Piyush Jain

and 17 more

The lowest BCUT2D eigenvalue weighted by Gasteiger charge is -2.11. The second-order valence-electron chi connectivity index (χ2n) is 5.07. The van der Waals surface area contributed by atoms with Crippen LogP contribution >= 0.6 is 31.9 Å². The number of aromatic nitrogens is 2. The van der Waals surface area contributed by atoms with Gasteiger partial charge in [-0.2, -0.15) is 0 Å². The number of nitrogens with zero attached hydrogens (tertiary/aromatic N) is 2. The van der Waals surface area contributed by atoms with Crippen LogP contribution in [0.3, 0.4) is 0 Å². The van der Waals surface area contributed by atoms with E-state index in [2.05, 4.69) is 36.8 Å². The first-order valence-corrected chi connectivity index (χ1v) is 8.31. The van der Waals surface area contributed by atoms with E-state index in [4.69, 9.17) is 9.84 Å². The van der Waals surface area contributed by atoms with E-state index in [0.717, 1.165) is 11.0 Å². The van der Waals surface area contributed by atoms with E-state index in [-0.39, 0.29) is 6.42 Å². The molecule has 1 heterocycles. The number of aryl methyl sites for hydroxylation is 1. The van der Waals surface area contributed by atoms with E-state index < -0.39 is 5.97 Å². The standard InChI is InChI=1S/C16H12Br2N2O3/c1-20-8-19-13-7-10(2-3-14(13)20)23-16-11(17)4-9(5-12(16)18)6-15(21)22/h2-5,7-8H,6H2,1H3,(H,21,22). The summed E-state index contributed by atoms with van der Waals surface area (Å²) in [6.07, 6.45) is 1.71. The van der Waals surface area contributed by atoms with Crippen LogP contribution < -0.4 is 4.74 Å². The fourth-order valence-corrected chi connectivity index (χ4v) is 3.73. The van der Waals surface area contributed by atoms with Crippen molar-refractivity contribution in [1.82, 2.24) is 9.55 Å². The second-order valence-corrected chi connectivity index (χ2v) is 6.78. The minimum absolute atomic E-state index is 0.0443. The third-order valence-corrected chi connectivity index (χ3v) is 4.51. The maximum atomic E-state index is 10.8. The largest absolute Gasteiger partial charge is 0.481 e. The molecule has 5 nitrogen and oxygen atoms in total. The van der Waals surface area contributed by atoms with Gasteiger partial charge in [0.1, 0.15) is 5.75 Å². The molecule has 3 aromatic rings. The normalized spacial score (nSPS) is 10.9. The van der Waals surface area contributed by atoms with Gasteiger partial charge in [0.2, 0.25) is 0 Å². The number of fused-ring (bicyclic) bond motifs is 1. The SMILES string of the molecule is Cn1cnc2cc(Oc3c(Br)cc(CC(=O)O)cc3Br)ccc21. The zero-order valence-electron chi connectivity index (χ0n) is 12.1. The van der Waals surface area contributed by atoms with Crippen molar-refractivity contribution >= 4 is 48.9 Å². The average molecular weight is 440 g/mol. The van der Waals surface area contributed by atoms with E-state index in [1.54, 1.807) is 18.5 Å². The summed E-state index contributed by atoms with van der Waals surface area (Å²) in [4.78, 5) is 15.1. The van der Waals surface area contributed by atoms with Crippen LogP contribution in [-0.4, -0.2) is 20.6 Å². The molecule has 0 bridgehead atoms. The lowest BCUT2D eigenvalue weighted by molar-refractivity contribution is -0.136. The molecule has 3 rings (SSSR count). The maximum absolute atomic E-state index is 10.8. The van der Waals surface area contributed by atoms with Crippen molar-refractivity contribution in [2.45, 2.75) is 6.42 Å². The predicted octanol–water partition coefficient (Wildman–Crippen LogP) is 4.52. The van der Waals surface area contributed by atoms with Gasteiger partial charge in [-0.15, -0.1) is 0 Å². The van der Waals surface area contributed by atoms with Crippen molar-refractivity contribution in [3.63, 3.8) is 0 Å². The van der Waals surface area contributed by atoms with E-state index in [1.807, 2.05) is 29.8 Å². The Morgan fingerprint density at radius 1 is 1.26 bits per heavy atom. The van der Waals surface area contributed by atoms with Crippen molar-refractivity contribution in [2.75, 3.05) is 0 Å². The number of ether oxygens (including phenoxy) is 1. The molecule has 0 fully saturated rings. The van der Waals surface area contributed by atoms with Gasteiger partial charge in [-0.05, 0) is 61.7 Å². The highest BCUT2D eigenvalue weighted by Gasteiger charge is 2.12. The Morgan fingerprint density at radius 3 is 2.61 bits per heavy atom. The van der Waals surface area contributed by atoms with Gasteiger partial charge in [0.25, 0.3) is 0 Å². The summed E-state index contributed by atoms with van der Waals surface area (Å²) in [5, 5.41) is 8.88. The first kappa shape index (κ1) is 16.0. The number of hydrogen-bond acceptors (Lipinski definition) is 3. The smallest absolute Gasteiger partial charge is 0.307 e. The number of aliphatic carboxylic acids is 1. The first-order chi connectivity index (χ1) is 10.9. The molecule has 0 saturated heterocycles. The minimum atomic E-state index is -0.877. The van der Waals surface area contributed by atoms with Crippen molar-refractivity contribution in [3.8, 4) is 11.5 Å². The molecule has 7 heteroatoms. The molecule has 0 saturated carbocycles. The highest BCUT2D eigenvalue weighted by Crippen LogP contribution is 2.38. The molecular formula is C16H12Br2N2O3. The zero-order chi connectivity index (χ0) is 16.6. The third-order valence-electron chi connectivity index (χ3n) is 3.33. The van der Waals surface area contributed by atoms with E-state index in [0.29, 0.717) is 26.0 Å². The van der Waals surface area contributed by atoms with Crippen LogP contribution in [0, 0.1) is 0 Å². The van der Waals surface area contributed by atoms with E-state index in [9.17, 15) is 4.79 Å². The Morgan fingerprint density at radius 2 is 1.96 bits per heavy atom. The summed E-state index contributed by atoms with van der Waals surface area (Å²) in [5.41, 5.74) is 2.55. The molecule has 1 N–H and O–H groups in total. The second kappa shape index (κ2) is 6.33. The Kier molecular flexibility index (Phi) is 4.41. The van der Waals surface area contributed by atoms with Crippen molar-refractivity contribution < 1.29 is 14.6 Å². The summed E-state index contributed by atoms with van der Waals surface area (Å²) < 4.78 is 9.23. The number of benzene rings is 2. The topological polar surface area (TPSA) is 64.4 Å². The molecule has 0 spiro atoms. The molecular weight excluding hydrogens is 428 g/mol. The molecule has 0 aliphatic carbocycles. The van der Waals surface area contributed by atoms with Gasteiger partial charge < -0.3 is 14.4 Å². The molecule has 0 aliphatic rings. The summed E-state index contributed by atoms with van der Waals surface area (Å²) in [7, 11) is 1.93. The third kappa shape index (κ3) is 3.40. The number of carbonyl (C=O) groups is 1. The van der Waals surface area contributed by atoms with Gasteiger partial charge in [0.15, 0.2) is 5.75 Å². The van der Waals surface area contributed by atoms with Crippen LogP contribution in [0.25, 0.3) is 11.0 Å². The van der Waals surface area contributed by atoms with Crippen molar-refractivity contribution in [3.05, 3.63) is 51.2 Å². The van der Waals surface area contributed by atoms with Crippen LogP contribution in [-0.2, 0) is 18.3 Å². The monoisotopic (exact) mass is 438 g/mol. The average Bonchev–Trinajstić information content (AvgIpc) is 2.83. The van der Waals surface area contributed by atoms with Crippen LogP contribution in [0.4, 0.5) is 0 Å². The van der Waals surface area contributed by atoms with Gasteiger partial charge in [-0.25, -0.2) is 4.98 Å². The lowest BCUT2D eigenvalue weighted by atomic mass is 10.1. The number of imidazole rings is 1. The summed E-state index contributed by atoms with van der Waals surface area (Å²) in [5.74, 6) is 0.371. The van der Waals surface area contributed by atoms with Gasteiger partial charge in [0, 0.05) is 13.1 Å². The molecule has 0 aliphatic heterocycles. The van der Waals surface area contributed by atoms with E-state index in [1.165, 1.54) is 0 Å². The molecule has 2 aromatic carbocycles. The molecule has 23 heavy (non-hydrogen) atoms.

The 2023 wildfire season in Canada was unprecedented in its scale and intensity. Spanning from late April to early November and extending across much of the forested regions of Canada, the season resulted in a record-breaking total area burned of approximately 15 million hectares, over seven times the historic national annual average. The impacts were profound with more than 200 communities evacuated (approximately 232,000 people), periods of dense smoke that caused significant public health concerns, and unprecedented demands on fire-fighting resources. The exceptional area burned can be attributed to several environmental factors that converged early in the season to enable extreme fire danger over much of the country. These factors included early snowmelt, interannual drought conditions in western Canada, and the rapid transition to drought in eastern Canada. Furthermore, the mean May-October temperature over Canada in 2023 was a staggering 2.2°C warmer than normal (1991-2020), enabling sustained extreme fire weather conditions throughout the fire season. These conditions led to a larger than normal proportion of very large fires (> 50,000 hectares), many having burned for months from the spring into the fall. Fires that started in May or June accounted for over two-thirds of the total area burned. Overall, the 2023 wildfire season in Canada was characterized by its exceptional scale and major societal impacts, setting new records and highlighting the increasing challenges posed by wildfires in the country.